What is skills-based hiring – and why has it become so important?

by and published by HRZone.com

Adopting a skills-based approach to recruitment can have a dramatic impact on talent management and enterprise performance – as a growing number of organizations are discovering for themselves.

A revolution is taking place within recruitment. Major brands including IBM, Boeing and Walmart are tearing up traditional hiring practices, dropping degrees from job requirements, and adopting a skills-first focus.

This approach sees organizations prioritizing the skills required to be successful in roles, rather than focusing on previous job titles, previous employers and academic achievements – and conversations about this approach are taking place at the very highest levels.

In his first State of the Union address, the US President announced that the administration would keep the economy strong and support workers by hiring staff “based on their skills, not degrees”. Elsewhere, it was a topic of discussion for the World Economic Forum at Davos recently, where it was suggested that focusing on skills “could democratize access to economic opportunities and pathways.”

Addressing a skills shortage

While this growing interest may indicate that skills-based hiring is a new approach, it has in fact been around for decades – Josh Bersin points to energy, pharma and telecom companies that have been using it for years. It is gathering particular momentum at present, however, due to one very important development: the skills crisis.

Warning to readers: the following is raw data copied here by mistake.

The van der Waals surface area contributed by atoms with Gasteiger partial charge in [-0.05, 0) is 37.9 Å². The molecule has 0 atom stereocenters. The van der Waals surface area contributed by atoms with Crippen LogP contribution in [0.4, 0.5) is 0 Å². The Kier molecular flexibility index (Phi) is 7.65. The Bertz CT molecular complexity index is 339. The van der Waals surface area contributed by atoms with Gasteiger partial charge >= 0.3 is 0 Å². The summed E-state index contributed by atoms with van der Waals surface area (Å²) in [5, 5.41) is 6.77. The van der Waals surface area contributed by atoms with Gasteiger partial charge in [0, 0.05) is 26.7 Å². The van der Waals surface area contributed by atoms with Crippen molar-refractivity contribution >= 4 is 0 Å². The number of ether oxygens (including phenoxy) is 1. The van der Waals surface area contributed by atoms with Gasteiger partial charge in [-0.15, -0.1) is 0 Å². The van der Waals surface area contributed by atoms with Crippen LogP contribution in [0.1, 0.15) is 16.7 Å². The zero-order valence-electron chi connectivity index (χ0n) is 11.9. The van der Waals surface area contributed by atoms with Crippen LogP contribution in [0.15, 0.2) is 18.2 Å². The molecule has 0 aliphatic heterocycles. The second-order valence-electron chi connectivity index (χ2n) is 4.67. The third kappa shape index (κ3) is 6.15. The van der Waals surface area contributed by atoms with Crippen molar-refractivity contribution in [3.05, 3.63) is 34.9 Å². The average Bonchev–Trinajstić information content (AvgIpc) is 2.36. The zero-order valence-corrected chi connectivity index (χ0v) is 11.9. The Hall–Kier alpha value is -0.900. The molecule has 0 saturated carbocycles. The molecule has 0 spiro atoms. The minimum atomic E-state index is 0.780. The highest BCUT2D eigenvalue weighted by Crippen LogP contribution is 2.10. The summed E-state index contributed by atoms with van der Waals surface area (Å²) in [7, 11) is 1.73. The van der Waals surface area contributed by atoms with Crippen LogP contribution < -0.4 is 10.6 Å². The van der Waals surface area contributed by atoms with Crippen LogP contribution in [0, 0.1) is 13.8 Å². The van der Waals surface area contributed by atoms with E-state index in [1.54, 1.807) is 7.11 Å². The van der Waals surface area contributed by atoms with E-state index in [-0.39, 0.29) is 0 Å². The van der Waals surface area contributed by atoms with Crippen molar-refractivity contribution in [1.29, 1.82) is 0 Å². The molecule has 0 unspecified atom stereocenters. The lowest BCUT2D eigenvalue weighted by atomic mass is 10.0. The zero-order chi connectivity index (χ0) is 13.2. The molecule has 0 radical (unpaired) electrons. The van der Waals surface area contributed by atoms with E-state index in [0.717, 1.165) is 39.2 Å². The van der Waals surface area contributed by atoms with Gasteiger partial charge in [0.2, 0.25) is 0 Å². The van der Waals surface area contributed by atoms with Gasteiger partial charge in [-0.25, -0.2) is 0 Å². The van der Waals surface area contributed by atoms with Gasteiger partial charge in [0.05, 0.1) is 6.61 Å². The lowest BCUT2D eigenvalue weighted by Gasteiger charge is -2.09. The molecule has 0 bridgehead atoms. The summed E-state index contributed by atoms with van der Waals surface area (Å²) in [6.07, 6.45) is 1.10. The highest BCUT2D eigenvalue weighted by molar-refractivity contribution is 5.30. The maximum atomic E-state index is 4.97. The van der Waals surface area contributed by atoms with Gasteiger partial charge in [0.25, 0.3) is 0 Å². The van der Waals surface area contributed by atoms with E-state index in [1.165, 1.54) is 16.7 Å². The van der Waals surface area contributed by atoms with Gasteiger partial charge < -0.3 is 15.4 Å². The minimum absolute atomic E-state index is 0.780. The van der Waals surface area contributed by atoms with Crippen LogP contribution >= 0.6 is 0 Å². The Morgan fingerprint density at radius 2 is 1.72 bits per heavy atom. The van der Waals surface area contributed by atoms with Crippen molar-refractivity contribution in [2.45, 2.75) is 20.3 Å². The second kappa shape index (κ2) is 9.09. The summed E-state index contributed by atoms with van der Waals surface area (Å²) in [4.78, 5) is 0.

“Skilled labour shortages are hampering economic growth across the globe,” highlights Ian Monk, CEO of skills-based workforce management platform Spotted Zebra. “In the UK alone, the Office of National Statistics has reported a record 1.2 million job vacancies, with more than half of those with a worker shortage stating they are unable to meet the demands of their customers.”

So what is skills-based hiring – and how do businesses believe it could solve the skills crisis?

What is skills-based hiring?

Skills-based hiring starts with a rigorous understanding of the hard and soft skills required for specific roles, ideally gleaned from multiple sources including manager/employee surveys, industry data, job specifications and even the input of occupational psychologists. For a digital marketing role, for instance, this could include Google AdWords (hard skills) and analytical skills (soft).

With these skills identified, job advertisements can focus on skill requirements rather than qualifications and job history. The subsequent interview process seeks to validate applicant skills via assessments, self-evaluation and skills inference. The approach allows businesses to make data driven, skills-based, best practice recruitment decisions.

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